Last week was my official “winter” holidays, even though they took place in spring. A single week to punctuate the transition into warmer weather and longer days. And boy, have the days gotten longer.
My housemates deserted the apartment to return to their families, and I was left alone for a short while in the sleepy little village of Erlangen to battle the ennui. But lo and behold! Elisa, one of my most important and oldest friends in Europe, arrived in Nuremberg after a 9 hour bus ride from Belgium to spend a week with me. I had last seen her 4 years ago when I visited her in Liège, and one year before that we travelled together in Stockholm, Sweden, so naturally I was quite excited to see her again. Since the last time I saw her, she had not only become a vegan but also, to my pleasant surprise, a beer geek.
After picking Elisa up from Nuremberg, I took her to a vegan restaurant, the Green, which was not only surprisingly good but had possibly the hippest, youngest clientele in the city. Now, I’m quite a seasoned meat eater, and almost every meal I consume includes meat; therefore, this week was an interesting gastronomical switch for me, and I tried to eat as vegan as I could bear for the duration of it. At the Green, I ordered one of those unbearably pretentious, frequently-Instagrammed vegan bowls which consisted of fruit, granola, puréed açaí berries and a plethora of strange seeds, nuts and grains which I had never heard of it in English, let alone German. In the end it wasn’t too bad but not particularly great value.
Once we had arrived at my abode back in Erlangen, Elisa unpacked her suitcase which contained a number of Belgium beers she had brought for me (a few of which were new to me). Jackpot! The next day I showed her the old town of Erlangen, and we hiked up the Burgberg where the annual Bergkirchweih (another one of these once “religious” German festivals where people just get blind drunk) takes place. For lunch I cooked up a vegan version of Nuremberg’s famous Drei im Weggla, and for dinner a vegan version of the Swabian classic: Spätzle mit Linsensuppe und Saitenwürsten. The former was passable; the blandness of the latter was not too bad considering that the original dish is somewhat bland already.
The next morning we got up super early to catch a 5:40am bus to Munich and were pleasantly surprised by Fastnachtsdienstag (Shrove Tuesday) festivities as soon as we entered the old town. We followed a procession of men marching out of Zum Augustiner to the Viktualienmarkt and then ventured north to explore the lush English Garden and view the surfers on the River Isar.
For lunch we headed to the famous Café Katzentempel, a cat café, which is also vegan. We ordered the vegan version of the classic Bavarian breakfast, albeit with tofu Weißwurst and alcohol-free Weißbier. I probably wouldn’t recommend the Weißbier to anyone; it just tasted wrong. After lunch, we headed to zum Augustiner. Of the six traditional breweries of Munich, Augustiner is easily the most popular amongst the locals, and we imbibed a couple of brews from this historical locale.
After Augustiner, we headed to Ayinger am Platzl, a slightly younger nonetheless excellent brewery, which lies opposite the tourist-infested Hofbräuhaus. After a couple more brews and din-dins, we ran to our 5.40pm bus and literally just made it a couple of minutes before it left.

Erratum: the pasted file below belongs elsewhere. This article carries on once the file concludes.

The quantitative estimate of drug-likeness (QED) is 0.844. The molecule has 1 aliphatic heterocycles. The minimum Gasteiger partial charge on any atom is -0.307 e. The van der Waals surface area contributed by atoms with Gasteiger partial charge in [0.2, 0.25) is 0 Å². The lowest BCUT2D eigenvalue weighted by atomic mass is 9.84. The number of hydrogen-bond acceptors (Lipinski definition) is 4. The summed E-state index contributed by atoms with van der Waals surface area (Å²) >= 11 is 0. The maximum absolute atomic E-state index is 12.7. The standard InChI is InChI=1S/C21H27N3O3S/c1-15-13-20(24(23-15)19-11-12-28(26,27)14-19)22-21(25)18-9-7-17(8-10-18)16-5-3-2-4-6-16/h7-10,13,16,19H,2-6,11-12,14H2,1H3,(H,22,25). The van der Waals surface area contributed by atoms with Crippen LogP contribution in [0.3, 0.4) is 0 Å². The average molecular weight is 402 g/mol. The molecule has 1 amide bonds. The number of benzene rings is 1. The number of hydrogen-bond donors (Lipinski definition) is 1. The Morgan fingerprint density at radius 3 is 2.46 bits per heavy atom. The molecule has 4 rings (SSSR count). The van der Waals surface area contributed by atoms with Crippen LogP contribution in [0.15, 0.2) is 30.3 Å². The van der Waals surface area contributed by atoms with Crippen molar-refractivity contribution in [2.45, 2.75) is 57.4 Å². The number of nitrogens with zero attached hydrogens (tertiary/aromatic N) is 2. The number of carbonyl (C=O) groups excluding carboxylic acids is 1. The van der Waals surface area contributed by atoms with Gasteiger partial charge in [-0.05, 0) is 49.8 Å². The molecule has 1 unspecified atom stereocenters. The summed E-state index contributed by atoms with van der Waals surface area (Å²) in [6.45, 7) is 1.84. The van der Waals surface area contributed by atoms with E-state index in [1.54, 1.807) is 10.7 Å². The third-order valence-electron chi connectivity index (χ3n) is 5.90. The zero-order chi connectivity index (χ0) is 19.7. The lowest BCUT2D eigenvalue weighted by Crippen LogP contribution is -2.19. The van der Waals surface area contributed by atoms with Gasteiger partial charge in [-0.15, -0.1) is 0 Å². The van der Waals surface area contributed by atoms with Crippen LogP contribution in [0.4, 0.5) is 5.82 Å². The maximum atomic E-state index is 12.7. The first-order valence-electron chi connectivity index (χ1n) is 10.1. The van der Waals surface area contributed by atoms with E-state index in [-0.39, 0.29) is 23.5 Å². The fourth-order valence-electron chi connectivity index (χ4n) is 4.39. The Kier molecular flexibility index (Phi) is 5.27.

On Wednesday he headed to Bamberg, the capital of beer, grabbed a sneaky kebab, a beer from Wilde Rose Keller and caught up with fellow English assistant Cormac. Since it was Ash Wednesday, a special beer was tapped at Schlenkerla, a Fastenbier, an unfiltered smoked beer brewed for lent fresh from the wooden barrel, and a Fastengebäck, lent pastry, was available. Unfortunately, Elisa and Cormac were not so impressed by the smoked beer; it really is something people either love or hate, but I could drink it every day.
The next day we spent recuperating in Erlangen and even went to the forest near my school to see the boars. Later that evening I invited Josephine over for dinner since she was heading to the UK on Friday and it was my last chance to see her for a while, and we watched the slightly trashy Germany comedy, Willkommen bei den Hartmanns.
On Friday we headed to Würzburg and began our day at a vegan restaurant, Vrohstoff, which we discovered by happenstance; it was outstanding. Elisa got a burger and I a very interesting yet still delicious lasagne. Afterwards we did the typical hike up to the Marienburg Fortress and naturally got some Franconian wine on the way home to sample.
On Saturday after I gave Elisa a little tour of Nuremberg I dropped her off at the bus station for her 9 hour ride back to Liège and said our goodbyes.
The rest of the weekend I spent dreading the return of school, but I didn’t need to worry since my school is currently hosting a group of visiting Danish students, and since all communication with the visiting Danish students and teachers is in English, I’ve been able to skip lessons to join them on excursions and stuff. I even gave a short presentation about my impressions of Germany which many found amusing. Also, it’s been quite amusing for me to hear the non-English faculty staff members attempt to communicate to the Danes in English.
In other news, I’ve signed up for a couple of classes at the VHS (similar to WEA in Australia): a German conservation course on Mondays and a beginners’ Swedish course on Wednesdays. I had my first conservation course this week and we spent most of the time talking about Franconian beer, of all things. I just got home from the first class of the Swedish course and it was quite enjoyable; it might be a little tricky to learn Swedish entirely via German (Vad roligt!), but I think that it’s the sort of challenge I need.